==================================
      Brown was already 33 when he signed his 7-year deal. He was great for 2 seasons, injured for two more (though he pitched well in his half season at age 36). Had one last very good year at age 38. The Yanks then traded Yhency Brazoban, Jeff Weaver and a minor leaguer for him. He was OK but injured for the Yanks in his age 39 season, and managed to pitch a decent game in the 2004 ALDS vs. the Twins, before the Sox knocked him out early in game 7 of the ALCS. He just plain broke down for good in his age 40 season.

    17. Raf
      November 9th, 2010 | 10:14 am

      Even a starter as durable as Mike Mussina broke down a couple of years while with the Yanks.

    18. ken
      November 9th, 2010 | 12:11 pm

      If 5yrs/100M does not get it done then let him go. (Though I would not give him a day more than 4 yrs).

      How is the Santana thing working out for the Mets? 2-1/2 yrs of good pitching followed by 3-1/2 of aging, injured, underperforming, overpaid immovable object. That is where I see this Lee thing heading.

    19. Evan3457
      November 9th, 2010 | 5:21 pm

      ken wrote:

      If 5yrs/100M does not get it done then let him go. (Though I would not give him a day more than 4 yrs).
      How is the Santana thing working out for the Mets? 2-1/2 yrs of good pitching followed by 3-1/2 of aging, injured, underperforming, overpaid immovable object. That is where I see this Lee thing heading.

      Possibly. Or not.

      Santana’s stuff had been declining measurably over the year or two previous to his signing, and he’s not a big guy.

      Lee’s a bigger guy, and his stuff has been stable, if not getting better.

    20. ken
      November 9th, 2010 | 9:22 pm

      Evan3457 wrote:

      Santana’s stuff had been declining measurably over the year or two previous to his signing, and he’s not a big guy.
      Lee’s a bigger guy, and his stuff has been stable, if not getting better.

      Without looking up their stats, I’d say that Johan is taller and weighs more than Lee.

      Lee has been stable??? He has only hit his stride for the past 3 years. Before than he was a wreck and sent from the majors to low, low minors from where almost no pitcher ever returns.

      Between his first 1-2 starts with TEX and until the post season he could fairly be called disappointing for them.

      And, in case you didn’t notice he took the loss in 2 of the 4 wins for SF. Now I’ll grant you that SF pitched great, but still……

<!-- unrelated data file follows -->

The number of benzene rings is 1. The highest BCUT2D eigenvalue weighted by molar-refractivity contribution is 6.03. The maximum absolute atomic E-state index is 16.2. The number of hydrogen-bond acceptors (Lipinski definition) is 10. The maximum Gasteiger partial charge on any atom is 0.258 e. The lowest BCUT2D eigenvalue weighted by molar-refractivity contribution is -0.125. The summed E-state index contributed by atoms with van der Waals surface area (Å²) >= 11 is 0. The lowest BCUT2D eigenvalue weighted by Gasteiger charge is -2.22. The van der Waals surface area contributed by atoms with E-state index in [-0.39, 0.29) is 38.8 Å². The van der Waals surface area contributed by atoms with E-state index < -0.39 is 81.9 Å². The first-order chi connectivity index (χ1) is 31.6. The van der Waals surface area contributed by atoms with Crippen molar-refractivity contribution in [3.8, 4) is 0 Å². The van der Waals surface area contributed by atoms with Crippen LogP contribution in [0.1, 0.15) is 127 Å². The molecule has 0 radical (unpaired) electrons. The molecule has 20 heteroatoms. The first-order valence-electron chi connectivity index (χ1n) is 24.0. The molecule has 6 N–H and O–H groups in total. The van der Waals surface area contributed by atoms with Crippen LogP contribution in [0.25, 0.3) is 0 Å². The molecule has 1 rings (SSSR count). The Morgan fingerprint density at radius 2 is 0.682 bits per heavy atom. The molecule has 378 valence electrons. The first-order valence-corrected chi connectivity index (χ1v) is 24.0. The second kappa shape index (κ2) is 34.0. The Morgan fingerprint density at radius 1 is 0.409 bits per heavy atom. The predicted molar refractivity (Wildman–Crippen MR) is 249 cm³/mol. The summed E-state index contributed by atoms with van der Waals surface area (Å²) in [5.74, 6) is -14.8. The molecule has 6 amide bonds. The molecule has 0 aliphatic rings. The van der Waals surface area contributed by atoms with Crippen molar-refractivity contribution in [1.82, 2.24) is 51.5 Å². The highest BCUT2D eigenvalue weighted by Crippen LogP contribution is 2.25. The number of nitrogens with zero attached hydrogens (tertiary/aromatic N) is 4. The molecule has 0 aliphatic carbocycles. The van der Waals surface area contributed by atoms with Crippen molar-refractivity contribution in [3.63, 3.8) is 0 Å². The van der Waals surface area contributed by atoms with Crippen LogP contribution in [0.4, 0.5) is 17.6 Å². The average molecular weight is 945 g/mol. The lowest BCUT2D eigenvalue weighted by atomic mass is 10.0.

Yes, I too want the Cliff Lee that I saw pitch in the playoffs for Phillies last year in TEX this year. But there are so many bad pitching contracts in baseball. I don’t feel good about this.

    21. Evan3457
      November 9th, 2010 | 11:07 pm

      ken wrote:

      Without looking up their stats, I’d say that Johan is taller and weighs more than Lee.
      Lee has been stable??? He has only hit his stride for the past 3 years. Before than he was a wreck and sent from the majors to low, low minors from where almost no pitcher ever returns.
      Between his first 1-2 starts with TEX and until the post season he could fairly be called disappointing for them.
      And, in case you didn’t notice he took the loss in 2 of the 4 wins for SF. Now I’ll grant you that SF pitched great, but still……
      Yes, I too want the Cliff Lee that I saw pitch in the playoffs for Phillies last year in TEX this year. But there are so many bad pitching contracts in baseball. I don’t feel good about this.

      Lee’s listed as being 6’3″, 190; Santana as 5’11″, 200.

      Lee was a Cy Young winner in 2008, and was on his way to another before hurting his back, which he attempted to pitch through, with deleterious results.

      He did have a horrible 2007, partly due to a groin injury. The last 3 seasons, Lee’s K/BB ratios: 170/34, 181/43, 185/18. His K rate keeps rising, and his BB rate this season was lower than any top starter, except for Saberhagen in 1994, in 90 years.

      The characterization of his time with Texas as uniformly disappointing…what was disappointing was caused by his back injury. He was clearly back to normal in his last 4 starts of the season.

      He got belted in game 1 of the Series, but pitched a fine game in game 5. One bad pitch, and it wasn’t good enough to beat Lincecum, but Lincecum isn’t available. No, the Giants were a team of destiny. They had no business hitting Lee, but they did, because that happens sometimes. Lee stuffed the Rays twice, and the Yankees once.

      And he dominated in the last postseason, too, even shutting down the Yankees cold in game 1 of the Series, and winning game 5 as well. (Only games the Phillies won.)

      I do agree that the contract will be too big, and for too many years. But that’s unavoidable if they want Lee.